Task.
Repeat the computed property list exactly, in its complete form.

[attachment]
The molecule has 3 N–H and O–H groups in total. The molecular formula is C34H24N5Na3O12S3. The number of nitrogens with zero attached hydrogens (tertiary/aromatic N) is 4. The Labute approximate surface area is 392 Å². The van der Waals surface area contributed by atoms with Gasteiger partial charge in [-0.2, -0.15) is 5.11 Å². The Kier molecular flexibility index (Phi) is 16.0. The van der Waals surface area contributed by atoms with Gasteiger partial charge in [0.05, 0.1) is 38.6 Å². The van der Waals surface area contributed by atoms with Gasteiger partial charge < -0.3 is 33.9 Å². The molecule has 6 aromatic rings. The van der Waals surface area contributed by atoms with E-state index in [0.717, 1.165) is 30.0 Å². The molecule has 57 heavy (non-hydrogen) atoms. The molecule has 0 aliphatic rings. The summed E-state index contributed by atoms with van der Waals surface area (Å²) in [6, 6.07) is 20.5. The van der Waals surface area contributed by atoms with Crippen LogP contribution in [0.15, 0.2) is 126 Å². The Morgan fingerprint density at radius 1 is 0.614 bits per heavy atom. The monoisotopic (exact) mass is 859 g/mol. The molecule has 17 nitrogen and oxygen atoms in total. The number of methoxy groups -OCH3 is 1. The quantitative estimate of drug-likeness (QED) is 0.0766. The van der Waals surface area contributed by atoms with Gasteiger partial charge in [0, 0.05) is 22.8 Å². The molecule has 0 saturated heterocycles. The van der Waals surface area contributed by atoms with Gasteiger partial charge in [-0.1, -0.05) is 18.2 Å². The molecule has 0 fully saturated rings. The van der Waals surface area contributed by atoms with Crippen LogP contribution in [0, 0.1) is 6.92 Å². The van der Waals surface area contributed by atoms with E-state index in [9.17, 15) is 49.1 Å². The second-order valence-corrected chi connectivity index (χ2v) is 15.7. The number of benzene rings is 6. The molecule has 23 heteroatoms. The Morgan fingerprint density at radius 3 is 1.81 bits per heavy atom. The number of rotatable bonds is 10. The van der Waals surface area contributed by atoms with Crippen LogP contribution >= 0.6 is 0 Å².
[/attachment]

The molecule has 3 N–H and O–H groups in total. The molecular formula is C34H24N5Na3O12S3. The number of nitrogens with zero attached hydrogens (tertiary/aromatic N) is 4. The Labute approximate surface area is 392 Å². The van der Waals surface area contributed by atoms with Gasteiger partial charge in [-0.2, -0.15) is 5.11 Å². The Kier molecular flexibility index (Phi) is 16.0. The van der Waals surface area contributed by atoms with Gasteiger partial charge in [0.05, 0.1) is 38.6 Å². The van der Waals surface area contributed by atoms with Gasteiger partial charge < -0.3 is 33.9 Å². The molecule has 6 aromatic rings. The van der Waals surface area contributed by atoms with E-state index in [0.717, 1.165) is 30.0 Å². The molecule has 57 heavy (non-hydrogen) atoms. The molecule has 0 aliphatic rings. The summed E-state index contributed by atoms with van der Waals surface area (Å²) in [6, 6.07) is 20.5. The van der Waals surface area contributed by atoms with Crippen LogP contribution in [0.15, 0.2) is 126 Å². The Morgan fingerprint density at radius 1 is 0.614 bits per heavy atom. The monoisotopic (exact) mass is 859 g/mol. The molecule has 17 nitrogen and oxygen atoms in total. The number of methoxy groups -OCH3 is 1. The quantitative estimate of drug-likeness (QED) is 0.0766. The van der Waals surface area contributed by atoms with Gasteiger partial charge in [0, 0.05) is 22.8 Å². The molecule has 0 saturated heterocycles. The van der Waals surface area contributed by atoms with Gasteiger partial charge in [-0.1, -0.05) is 18.2 Å². The molecule has 0 fully saturated rings. The van der Waals surface area contributed by atoms with Crippen LogP contribution in [0, 0.1) is 6.92 Å². The van der Waals surface area contributed by atoms with E-state index in [9.17, 15) is 49.1 Å². The second-order valence-corrected chi connectivity index (χ2v) is 15.7. The number of benzene rings is 6. The molecule has 23 heteroatoms. The Morgan fingerprint density at radius 3 is 1.81 bits per heavy atom. The number of rotatable bonds is 10. The van der Waals surface area contributed by atoms with Crippen LogP contribution >= 0.6 is 0 Å².